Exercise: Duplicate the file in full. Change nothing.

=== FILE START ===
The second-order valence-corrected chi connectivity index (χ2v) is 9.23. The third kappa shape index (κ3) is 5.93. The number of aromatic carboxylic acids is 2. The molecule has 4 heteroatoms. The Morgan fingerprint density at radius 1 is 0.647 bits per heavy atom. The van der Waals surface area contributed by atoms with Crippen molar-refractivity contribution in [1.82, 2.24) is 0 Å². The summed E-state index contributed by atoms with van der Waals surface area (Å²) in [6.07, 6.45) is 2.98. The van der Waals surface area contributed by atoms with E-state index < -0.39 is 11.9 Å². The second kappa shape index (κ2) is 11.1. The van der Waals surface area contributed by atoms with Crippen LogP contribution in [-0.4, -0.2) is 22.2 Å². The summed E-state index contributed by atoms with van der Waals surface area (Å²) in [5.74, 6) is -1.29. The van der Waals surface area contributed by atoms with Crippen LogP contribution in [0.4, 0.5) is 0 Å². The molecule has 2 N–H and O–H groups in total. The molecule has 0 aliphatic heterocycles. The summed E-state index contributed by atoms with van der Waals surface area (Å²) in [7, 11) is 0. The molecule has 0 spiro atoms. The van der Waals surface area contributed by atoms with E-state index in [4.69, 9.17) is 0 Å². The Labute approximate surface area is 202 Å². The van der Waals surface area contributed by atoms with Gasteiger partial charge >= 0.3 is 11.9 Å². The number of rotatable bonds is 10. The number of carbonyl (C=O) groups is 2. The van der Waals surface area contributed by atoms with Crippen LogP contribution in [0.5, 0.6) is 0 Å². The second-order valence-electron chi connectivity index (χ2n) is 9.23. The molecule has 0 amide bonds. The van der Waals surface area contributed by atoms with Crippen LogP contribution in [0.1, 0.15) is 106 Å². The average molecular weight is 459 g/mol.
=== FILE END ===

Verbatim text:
The second-order valence-corrected chi connectivity index (χ2v) is 9.23. The third kappa shape index (κ3) is 5.93. The number of aromatic carboxylic acids is 2. The molecule has 4 heteroatoms. The Morgan fingerprint density at radius 1 is 0.647 bits per heavy atom. The van der Waals surface area contributed by atoms with Crippen molar-refractivity contribution in [1.82, 2.24) is 0 Å². The summed E-state index contributed by atoms with van der Waals surface area (Å²) in [6.07, 6.45) is 2.98. The van der Waals surface area contributed by atoms with E-state index < -0.39 is 11.9 Å². The second kappa shape index (κ2) is 11.1. The van der Waals surface area contributed by atoms with Crippen LogP contribution in [-0.4, -0.2) is 22.2 Å². The summed E-state index contributed by atoms with van der Waals surface area (Å²) in [5.74, 6) is -1.29. The van der Waals surface area contributed by atoms with Crippen LogP contribution in [0.4, 0.5) is 0 Å². The molecule has 2 N–H and O–H groups in total. The molecule has 0 aliphatic heterocycles. The summed E-state index contributed by atoms with van der Waals surface area (Å²) in [7, 11) is 0. The molecule has 0 spiro atoms. The van der Waals surface area contributed by atoms with E-state index in [4.69, 9.17) is 0 Å². The Labute approximate surface area is 202 Å². The van der Waals surface area contributed by atoms with Gasteiger partial charge >= 0.3 is 11.9 Å². The number of rotatable bonds is 10. The number of carbonyl (C=O) groups is 2. The van der Waals surface area contributed by atoms with Crippen LogP contribution in [0.5, 0.6) is 0 Å². The second-order valence-electron chi connectivity index (χ2n) is 9.23. The molecule has 0 amide bonds. The van der Waals surface area contributed by atoms with Crippen LogP contribution in [0.1, 0.15) is 106 Å². The average molecular weight is 459 g/mol.